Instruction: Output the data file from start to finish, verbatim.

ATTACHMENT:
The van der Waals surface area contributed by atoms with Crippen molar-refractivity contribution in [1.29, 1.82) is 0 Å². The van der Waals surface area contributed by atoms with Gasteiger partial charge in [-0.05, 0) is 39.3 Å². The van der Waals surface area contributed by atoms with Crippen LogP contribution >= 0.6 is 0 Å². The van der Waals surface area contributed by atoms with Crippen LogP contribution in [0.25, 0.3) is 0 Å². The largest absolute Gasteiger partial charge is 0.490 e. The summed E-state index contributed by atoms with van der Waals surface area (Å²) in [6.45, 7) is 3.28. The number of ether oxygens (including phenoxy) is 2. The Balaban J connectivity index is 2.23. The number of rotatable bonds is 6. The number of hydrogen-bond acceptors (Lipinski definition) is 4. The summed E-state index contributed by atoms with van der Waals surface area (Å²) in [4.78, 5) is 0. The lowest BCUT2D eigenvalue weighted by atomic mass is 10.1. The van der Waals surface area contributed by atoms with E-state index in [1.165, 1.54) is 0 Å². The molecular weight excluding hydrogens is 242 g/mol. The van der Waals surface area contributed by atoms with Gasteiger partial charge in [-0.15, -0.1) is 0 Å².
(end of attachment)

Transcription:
The van der Waals surface area contributed by atoms with Crippen molar-refractivity contribution in [1.29, 1.82) is 0 Å². The van der Waals surface area contributed by atoms with Gasteiger partial charge in [-0.05, 0) is 39.3 Å². The van der Waals surface area contributed by atoms with Crippen LogP contribution >= 0.6 is 0 Å². The van der Waals surface area contributed by atoms with Crippen LogP contribution in [0.25, 0.3) is 0 Å². The largest absolute Gasteiger partial charge is 0.490 e. The summed E-state index contributed by atoms with van der Waals surface area (Å²) in [6.45, 7) is 3.28. The number of ether oxygens (including phenoxy) is 2. The Balaban J connectivity index is 2.23. The number of rotatable bonds is 6. The number of hydrogen-bond acceptors (Lipinski definition) is 4. The summed E-state index contributed by atoms with van der Waals surface area (Å²) in [4.78, 5) is 0. The lowest BCUT2D eigenvalue weighted by atomic mass is 10.1. The van der Waals surface area contributed by atoms with E-state index in [1.165, 1.54) is 0 Å². The molecular weight excluding hydrogens is 242 g/mol. The van der Waals surface area contributed by atoms with Gasteiger partial charge in [-0.15, -0.1) is 0 Å².